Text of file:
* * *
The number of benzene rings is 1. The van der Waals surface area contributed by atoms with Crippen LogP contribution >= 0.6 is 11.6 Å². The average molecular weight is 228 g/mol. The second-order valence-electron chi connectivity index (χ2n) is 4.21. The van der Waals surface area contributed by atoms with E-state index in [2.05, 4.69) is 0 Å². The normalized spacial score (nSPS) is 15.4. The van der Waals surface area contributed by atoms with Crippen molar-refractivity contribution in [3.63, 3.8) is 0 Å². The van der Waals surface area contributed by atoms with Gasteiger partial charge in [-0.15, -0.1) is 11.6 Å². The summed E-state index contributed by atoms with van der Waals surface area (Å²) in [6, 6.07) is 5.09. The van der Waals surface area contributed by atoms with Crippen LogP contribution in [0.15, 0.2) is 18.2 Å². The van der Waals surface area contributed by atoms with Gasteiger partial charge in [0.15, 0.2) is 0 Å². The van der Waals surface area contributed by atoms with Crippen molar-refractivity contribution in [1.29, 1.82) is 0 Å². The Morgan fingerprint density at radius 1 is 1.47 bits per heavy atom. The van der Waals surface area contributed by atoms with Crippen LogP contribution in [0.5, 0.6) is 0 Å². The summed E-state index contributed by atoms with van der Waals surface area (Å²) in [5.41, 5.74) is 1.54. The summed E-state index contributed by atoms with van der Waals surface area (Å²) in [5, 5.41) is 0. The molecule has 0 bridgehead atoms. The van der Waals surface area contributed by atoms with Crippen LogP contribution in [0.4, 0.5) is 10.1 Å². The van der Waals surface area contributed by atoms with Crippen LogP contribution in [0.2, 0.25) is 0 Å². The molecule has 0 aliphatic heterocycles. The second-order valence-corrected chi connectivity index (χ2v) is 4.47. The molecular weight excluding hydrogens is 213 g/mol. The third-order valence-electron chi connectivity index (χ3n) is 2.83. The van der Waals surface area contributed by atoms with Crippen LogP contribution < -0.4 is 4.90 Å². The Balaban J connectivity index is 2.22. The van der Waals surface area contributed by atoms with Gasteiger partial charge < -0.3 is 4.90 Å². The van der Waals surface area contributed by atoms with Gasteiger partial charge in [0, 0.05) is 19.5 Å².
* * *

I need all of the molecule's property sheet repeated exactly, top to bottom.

The number of benzene rings is 1. The van der Waals surface area contributed by atoms with Crippen LogP contribution >= 0.6 is 11.6 Å². The average molecular weight is 228 g/mol. The second-order valence-electron chi connectivity index (χ2n) is 4.21. The van der Waals surface area contributed by atoms with E-state index in [2.05, 4.69) is 0 Å². The normalized spacial score (nSPS) is 15.4. The van der Waals surface area contributed by atoms with Crippen molar-refractivity contribution in [3.63, 3.8) is 0 Å². The van der Waals surface area contributed by atoms with Gasteiger partial charge in [-0.15, -0.1) is 11.6 Å². The summed E-state index contributed by atoms with van der Waals surface area (Å²) in [6, 6.07) is 5.09. The van der Waals surface area contributed by atoms with Crippen LogP contribution in [0.15, 0.2) is 18.2 Å². The van der Waals surface area contributed by atoms with Gasteiger partial charge in [0.15, 0.2) is 0 Å². The van der Waals surface area contributed by atoms with Crippen molar-refractivity contribution in [1.29, 1.82) is 0 Å². The Morgan fingerprint density at radius 1 is 1.47 bits per heavy atom. The van der Waals surface area contributed by atoms with Crippen LogP contribution in [0.5, 0.6) is 0 Å². The summed E-state index contributed by atoms with van der Waals surface area (Å²) in [5.41, 5.74) is 1.54. The summed E-state index contributed by atoms with van der Waals surface area (Å²) in [5, 5.41) is 0. The molecule has 0 bridgehead atoms. The van der Waals surface area contributed by atoms with Crippen LogP contribution in [0.4, 0.5) is 10.1 Å². The van der Waals surface area contributed by atoms with Crippen LogP contribution in [0.2, 0.25) is 0 Å². The molecule has 0 aliphatic heterocycles. The second-order valence-corrected chi connectivity index (χ2v) is 4.47. The molecular weight excluding hydrogens is 213 g/mol. The third-order valence-electron chi connectivity index (χ3n) is 2.83. The van der Waals surface area contributed by atoms with Crippen LogP contribution < -0.4 is 4.90 Å². The Balaban J connectivity index is 2.22. The van der Waals surface area contributed by atoms with Gasteiger partial charge < -0.3 is 4.90 Å². The van der Waals surface area contributed by atoms with Gasteiger partial charge in [0, 0.05) is 19.5 Å².